July 12, 2019

Our society loves to talk about embracing failure. “Failure’s part of the process! Embrace it! Love it!” success stories urge from Twitter and the covers of magazines.

But when you’re staring failure in the face (or watching the aftermath of a spectacular misstep) you may start to realize something: We are a culture which worships success.

There’s no Forbes list for people who fail before they’re 30. There are no news stories about entrepreneurs who almost hit it big, people who hustled their butts off and didn’t make it work.

Sure, people toss a few likes to an Instagram post about someone’s struggle, but nothing rakes in the engagement like a proposal, or news of a flashy new job, or a beaming graduation picture.

Being told to embrace failure is like your parents telling you to eat your vegetables as they themselves gorge on dessert: If it’s such good advice, wouldn’t they be following it?

But while society seems determined to celebrate success and only success, it turns out that there’s something to that whole “failure is good” idea.

A 2010 study found that while lessons learned from successes were fleeting, the takeaways from failures were more likely to stick. “There is a tendency in organizations to ignore failure or try not to focus on it,” wrote study author Vinit Desai. “Managers may fire people or turn over the entire workforce while they should be treating the failure as a learning opportunity."

The same goes for you as a person. Your first instinct after a failure may be to get rid of the evidence or reroute entirely, when treating your missteps as a chance to learn might be the better option.

Below, how to roll with your failures in a world that says otherwise.

Recognize that everybody fails—and study up on a few famous disasters.

You know that Einstein developed the theory of relativity and Marie Curie practically discovered science, but do you know what they tried that didn’t work out?

A 2016 study had a group of 9th and 10th graders read about successful scientists. Half the group learned about those scientists’ successes and failures, while the rest of the students learned only about the successes.

Those who learned about the good and the bad were more likely to show improved learning afterward than those who learned about just the wins. They were also more likely to identify with the scientists they learned about, feeling that they, too, could be successful despite difficulties.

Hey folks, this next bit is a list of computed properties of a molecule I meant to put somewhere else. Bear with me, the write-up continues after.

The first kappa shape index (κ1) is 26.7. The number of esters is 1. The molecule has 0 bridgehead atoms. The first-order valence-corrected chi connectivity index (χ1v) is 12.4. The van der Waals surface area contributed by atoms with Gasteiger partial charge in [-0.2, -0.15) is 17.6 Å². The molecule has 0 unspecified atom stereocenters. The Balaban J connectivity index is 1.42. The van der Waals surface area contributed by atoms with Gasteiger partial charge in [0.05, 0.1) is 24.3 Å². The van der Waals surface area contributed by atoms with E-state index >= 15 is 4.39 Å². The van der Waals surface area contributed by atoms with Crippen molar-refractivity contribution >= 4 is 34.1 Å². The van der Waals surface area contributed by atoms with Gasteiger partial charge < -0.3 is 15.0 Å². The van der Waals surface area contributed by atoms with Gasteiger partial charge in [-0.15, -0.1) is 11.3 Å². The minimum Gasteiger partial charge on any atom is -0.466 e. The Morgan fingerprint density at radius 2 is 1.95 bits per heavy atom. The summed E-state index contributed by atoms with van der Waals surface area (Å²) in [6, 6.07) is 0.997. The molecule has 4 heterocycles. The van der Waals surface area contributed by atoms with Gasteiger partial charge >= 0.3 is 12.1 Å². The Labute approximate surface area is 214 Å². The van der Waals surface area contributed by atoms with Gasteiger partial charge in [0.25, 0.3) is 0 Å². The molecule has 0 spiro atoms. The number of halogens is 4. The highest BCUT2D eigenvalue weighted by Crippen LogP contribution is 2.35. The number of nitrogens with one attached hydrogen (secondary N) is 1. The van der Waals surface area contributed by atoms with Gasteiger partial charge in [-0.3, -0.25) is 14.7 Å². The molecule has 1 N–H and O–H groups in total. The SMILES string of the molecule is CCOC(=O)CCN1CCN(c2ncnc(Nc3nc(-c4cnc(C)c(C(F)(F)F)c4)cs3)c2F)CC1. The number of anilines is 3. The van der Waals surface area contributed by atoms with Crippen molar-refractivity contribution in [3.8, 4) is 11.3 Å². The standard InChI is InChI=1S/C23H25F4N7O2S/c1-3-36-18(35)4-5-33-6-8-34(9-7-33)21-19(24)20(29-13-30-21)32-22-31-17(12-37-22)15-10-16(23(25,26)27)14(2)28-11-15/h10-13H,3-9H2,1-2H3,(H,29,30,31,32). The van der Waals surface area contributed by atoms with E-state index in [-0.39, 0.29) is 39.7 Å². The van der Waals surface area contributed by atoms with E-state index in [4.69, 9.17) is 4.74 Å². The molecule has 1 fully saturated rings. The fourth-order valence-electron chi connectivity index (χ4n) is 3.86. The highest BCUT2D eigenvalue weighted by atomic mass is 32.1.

The next time you strike out, read up on a personal hero. Maybe you learn that your favorite author was dealt 29 rejections before finally landing a book deal, or that a must-watch actress almost quit before her big break.

Putting someone’s wins and losses in perspective can help you do the same with your own.

Make a list of what you’ve learned.

What would you do differently if you were to make a repeat attempt?

Would you start studying for your test sooner?

Ask for help before you were in over your head?

Those shoulda-woulda-couldas aren’t lingering on the past—they’re all lessons you’ve learned from your stumble.

Take a look at what went wrong and how you might right it on your next try. It’s how you grow from failure that matters, so make sure you use missteps as a learning experience.

Switch up your language.

When I swing and miss, I tend to get pretty hyperbolic. “I’m done,” I wail to my boyfriend. “I’ll never get another chance like this again.”

My reactions aren’t just dramatic—they can actually keep me from my goals.

One report found that large numbers of students initially interested in STEM careers stepped back after failing a test, or finding the material to be hard—minor road bumps that turned into final stops.

Failing grades, frustration, confusion, and other negative experiences can lead to quitting, when, in reality, they're just a sign that something needs to shift.

Instead of saying you’re done, or will never make it, or just don’t have what it takes, try, “that didn’t work.”

Failed your first attempt at a licensure exam? That didn’t work.

Boss didn’t go for your big pitch? That didn’t work.

Reframing your failures as missed attempts in need of rerouting, rather than the end of the road, can stave off that urge to quit.

Reframing your failures as missed attempts in need of rerouting, rather than the end of the road, can stave off that urge to quit.

Let yourself get upset.

Personally, I love to be right. Let me rephrase that: I need to be right. When I fail at something, I feel an instant wave of shame. I was supposed to be right, and I wasn’t. Now what?

For years, my response was to shove it away, to ignore the shame and frustration and just throw myself into whatever comes next. But soon, I’d find myself making the same mistakes. Eventually I’d quit that new path, ending up right back where I started.

Disrupt the cycle by letting yourself experience the bummer that is failure. Validating those emotions will keep them from dragging you back down in the future, while taking time to mourn can help you understand what to do differently next time.

The key isn’t to get so good that you avoid failure—it’s to get good at rolling with it.

Remember: The key isn’t to get so good that you avoid failure—it’s to get good at rolling with it.

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